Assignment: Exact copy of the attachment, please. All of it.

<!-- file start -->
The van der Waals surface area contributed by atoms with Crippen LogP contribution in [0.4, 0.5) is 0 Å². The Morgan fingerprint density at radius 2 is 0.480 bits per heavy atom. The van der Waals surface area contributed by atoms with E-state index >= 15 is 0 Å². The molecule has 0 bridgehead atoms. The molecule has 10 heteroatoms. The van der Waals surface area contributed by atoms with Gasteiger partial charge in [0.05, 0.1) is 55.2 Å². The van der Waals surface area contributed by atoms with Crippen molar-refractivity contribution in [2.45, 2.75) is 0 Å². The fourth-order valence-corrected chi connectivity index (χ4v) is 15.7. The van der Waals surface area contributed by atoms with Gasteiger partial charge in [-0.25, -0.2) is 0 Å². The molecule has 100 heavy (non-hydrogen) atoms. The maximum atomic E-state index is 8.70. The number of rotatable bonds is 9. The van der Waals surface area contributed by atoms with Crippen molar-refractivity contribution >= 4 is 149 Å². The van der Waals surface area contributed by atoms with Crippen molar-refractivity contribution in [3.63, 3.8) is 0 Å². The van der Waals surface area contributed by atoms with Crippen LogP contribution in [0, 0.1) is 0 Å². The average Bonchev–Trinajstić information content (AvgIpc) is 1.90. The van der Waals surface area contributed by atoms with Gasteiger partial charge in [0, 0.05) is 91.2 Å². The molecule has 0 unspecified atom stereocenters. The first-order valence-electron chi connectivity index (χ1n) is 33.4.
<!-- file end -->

The van der Waals surface area contributed by atoms with Crippen LogP contribution in [0.4, 0.5) is 0 Å². The Morgan fingerprint density at radius 2 is 0.480 bits per heavy atom. The van der Waals surface area contributed by atoms with E-state index >= 15 is 0 Å². The molecule has 0 bridgehead atoms. The molecule has 10 heteroatoms. The van der Waals surface area contributed by atoms with Gasteiger partial charge in [0.05, 0.1) is 55.2 Å². The van der Waals surface area contributed by atoms with Crippen molar-refractivity contribution in [2.45, 2.75) is 0 Å². The fourth-order valence-corrected chi connectivity index (χ4v) is 15.7. The van der Waals surface area contributed by atoms with Gasteiger partial charge in [-0.25, -0.2) is 0 Å². The molecule has 100 heavy (non-hydrogen) atoms. The maximum atomic E-state index is 8.70. The number of rotatable bonds is 9. The van der Waals surface area contributed by atoms with Crippen molar-refractivity contribution >= 4 is 149 Å². The van der Waals surface area contributed by atoms with Crippen molar-refractivity contribution in [3.63, 3.8) is 0 Å². The van der Waals surface area contributed by atoms with Crippen LogP contribution in [0, 0.1) is 0 Å². The average Bonchev–Trinajstić information content (AvgIpc) is 1.90. The van der Waals surface area contributed by atoms with Gasteiger partial charge in [0, 0.05) is 91.2 Å². The molecule has 0 unspecified atom stereocenters. The first-order valence-electron chi connectivity index (χ1n) is 33.4.